Chinese mainland restricts Canadian beef over mad cow
The Chinese mainland has joined Taiwan, South Korea, Peru and Belarus in placing temporary restrictions on imports of Canadian beef out of concern over a case of mad cow disease in Alberta.
The Alberta case of bovine spongiform encephalopathy (BSE) was confirmed by the Canadian Food Inspection Agency on Feb. 13.
The CFIA said it is trying to get further clarification on the extent of China’s restrictions, which it characterized as temporary, CBC News reported. China represents about two per cent of Canada’s market for beef.
The beef cow was being raised on a farm just outside of Alberta’s capital city of Edmonton.
The CFIA confirmed that this was the second case of BSE on the same farm, the first being discovered there in 2010. Officials said this was the first time a single farm has had two cases of mad cow disease, according to CBC News.
CFIA officials said they are inspecting all aspects of how both animals were fed and raised, and the quality of the food fed to the most recent cow.
“The focus of our investigation will include consideration of whether there was noncompliance with the 2007 feed regime,” said CFIA official Dr Martine Dubuc.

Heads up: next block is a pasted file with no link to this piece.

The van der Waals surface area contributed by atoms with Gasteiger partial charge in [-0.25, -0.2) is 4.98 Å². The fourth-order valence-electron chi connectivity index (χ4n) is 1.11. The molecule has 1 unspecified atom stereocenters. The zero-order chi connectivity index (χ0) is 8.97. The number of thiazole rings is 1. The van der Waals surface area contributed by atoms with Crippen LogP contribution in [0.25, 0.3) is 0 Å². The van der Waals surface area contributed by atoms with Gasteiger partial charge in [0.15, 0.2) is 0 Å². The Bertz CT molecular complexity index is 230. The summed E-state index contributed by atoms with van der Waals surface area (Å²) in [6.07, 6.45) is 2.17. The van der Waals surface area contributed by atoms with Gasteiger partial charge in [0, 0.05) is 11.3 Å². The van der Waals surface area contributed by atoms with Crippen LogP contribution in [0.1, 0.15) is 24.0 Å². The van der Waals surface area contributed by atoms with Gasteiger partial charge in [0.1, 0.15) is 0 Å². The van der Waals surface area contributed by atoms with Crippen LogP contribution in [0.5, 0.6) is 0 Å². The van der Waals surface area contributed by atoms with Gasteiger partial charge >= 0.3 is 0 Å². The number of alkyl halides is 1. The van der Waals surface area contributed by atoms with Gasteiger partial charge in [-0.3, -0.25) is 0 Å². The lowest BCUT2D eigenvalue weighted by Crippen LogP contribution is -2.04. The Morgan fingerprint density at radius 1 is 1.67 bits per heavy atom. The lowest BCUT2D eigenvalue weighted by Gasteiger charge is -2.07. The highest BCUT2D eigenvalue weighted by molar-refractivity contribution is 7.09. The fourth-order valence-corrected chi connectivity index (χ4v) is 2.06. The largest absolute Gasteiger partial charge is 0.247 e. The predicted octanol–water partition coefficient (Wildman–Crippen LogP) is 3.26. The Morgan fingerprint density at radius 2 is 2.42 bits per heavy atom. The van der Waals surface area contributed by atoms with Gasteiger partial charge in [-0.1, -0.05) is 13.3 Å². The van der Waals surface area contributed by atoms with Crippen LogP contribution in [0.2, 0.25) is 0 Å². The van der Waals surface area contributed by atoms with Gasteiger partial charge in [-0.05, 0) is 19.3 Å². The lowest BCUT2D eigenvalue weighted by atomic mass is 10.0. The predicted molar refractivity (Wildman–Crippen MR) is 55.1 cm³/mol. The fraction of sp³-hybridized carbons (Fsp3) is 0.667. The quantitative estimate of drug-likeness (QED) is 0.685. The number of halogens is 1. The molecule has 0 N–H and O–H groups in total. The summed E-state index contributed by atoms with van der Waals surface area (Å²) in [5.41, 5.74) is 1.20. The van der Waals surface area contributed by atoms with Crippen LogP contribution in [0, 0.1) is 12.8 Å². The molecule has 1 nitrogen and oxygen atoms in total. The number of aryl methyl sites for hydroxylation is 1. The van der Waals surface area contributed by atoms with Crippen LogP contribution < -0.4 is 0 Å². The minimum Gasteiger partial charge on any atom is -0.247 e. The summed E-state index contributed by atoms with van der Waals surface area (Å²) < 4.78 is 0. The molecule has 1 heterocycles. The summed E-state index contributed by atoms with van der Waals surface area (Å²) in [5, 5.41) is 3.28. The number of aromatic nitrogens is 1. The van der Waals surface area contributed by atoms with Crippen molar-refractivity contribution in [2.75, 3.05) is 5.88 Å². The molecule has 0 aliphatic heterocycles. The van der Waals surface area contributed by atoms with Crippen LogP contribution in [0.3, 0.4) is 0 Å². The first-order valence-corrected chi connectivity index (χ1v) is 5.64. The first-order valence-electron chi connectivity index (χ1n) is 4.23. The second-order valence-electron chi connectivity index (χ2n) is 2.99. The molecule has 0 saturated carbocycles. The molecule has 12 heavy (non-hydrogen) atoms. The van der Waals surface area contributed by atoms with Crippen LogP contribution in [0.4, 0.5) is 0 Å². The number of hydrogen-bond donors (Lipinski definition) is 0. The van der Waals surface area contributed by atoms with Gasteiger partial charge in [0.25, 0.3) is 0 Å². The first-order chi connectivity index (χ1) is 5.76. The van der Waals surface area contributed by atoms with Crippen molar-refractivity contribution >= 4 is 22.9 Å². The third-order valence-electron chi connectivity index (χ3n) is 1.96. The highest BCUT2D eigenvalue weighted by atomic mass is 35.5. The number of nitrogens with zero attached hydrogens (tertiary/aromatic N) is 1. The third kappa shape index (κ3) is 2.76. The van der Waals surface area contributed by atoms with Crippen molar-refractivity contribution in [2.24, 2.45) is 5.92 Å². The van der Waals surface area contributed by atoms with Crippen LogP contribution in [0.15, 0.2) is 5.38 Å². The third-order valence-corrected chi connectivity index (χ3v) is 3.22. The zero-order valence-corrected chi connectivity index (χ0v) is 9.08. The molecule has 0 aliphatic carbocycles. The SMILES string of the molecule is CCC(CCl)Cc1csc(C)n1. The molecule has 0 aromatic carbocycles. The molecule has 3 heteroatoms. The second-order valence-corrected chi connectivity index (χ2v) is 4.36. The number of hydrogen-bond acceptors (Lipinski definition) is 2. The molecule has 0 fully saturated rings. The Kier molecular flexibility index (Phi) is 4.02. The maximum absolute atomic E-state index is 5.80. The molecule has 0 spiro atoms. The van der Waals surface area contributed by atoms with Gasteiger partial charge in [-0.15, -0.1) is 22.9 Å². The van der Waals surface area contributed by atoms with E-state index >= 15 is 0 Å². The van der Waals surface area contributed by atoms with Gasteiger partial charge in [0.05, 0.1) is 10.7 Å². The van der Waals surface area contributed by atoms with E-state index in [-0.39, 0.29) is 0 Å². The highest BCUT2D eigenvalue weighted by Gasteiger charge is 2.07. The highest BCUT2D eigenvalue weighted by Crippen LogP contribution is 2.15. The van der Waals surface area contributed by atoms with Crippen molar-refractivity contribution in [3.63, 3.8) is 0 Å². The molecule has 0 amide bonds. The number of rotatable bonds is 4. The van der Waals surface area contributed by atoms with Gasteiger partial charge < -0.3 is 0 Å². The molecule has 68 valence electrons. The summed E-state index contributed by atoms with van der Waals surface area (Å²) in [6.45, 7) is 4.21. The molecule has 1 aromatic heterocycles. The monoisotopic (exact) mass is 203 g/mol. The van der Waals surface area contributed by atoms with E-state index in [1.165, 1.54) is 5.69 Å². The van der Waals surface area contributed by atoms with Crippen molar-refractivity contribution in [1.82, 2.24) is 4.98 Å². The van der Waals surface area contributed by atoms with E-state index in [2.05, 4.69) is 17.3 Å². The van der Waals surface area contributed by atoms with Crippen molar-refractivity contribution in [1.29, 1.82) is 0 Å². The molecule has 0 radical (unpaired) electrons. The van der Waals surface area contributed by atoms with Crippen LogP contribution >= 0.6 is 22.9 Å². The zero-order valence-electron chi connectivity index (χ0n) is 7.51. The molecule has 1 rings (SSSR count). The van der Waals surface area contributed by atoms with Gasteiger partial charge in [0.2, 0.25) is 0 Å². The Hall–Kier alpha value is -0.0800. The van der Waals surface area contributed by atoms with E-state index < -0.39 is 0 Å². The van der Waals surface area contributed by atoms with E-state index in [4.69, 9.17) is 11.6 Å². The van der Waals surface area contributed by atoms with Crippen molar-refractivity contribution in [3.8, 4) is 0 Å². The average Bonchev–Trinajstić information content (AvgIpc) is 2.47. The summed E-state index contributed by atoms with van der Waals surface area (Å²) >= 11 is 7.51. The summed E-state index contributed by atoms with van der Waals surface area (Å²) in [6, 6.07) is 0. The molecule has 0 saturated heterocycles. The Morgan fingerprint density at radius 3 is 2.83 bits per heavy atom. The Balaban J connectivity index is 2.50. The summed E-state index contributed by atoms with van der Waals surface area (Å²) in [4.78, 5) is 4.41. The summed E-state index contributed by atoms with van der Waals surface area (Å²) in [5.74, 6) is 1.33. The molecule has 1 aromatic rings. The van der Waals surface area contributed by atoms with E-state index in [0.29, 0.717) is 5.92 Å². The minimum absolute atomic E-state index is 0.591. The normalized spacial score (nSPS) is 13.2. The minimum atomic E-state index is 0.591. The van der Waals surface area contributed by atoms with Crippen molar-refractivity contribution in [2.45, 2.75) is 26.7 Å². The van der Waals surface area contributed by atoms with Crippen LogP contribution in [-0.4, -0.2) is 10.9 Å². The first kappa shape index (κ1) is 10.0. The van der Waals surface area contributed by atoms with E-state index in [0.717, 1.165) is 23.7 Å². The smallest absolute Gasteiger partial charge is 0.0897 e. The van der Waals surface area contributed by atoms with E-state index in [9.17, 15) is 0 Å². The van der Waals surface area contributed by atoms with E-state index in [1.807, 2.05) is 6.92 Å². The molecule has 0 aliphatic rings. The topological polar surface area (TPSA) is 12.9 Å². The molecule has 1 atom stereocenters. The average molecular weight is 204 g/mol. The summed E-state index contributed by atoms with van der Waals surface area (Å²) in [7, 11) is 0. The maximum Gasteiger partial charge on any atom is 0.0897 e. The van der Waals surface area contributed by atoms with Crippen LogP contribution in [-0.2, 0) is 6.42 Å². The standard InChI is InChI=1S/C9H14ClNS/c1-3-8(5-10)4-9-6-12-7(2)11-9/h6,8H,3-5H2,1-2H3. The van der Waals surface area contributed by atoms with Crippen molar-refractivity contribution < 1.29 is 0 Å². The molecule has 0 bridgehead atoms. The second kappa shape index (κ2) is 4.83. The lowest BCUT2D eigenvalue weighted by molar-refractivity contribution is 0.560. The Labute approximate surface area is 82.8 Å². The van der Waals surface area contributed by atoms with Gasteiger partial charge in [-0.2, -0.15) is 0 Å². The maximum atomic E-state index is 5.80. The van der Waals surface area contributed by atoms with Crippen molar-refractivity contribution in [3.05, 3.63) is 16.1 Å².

In 2007, Canada imposed new rules on feed formulas to restrict ingredients unsuitable for ruminants.
The CFIA said no part of the BSE-positive cow entered the food system, for either animals or pets.
suspended Canadian beef imports last week — and Taiwan, Belarus and Peru followed suit. Indonesia put restrictions on nonedible meat products.
The case was the first diagnosis of mad cow disease in Canada since 2011.
Agriculture Minister Gerry Ritz said Canada was engaging with trading partners to keep markets open and try to reopen the markets that have imposed restrictions.
“The World Organization for Animal Health recognizes Canada as a controlled risk status country, and we expect our trading partners to recognize this status and base market access decisions on science,” he told CBC News.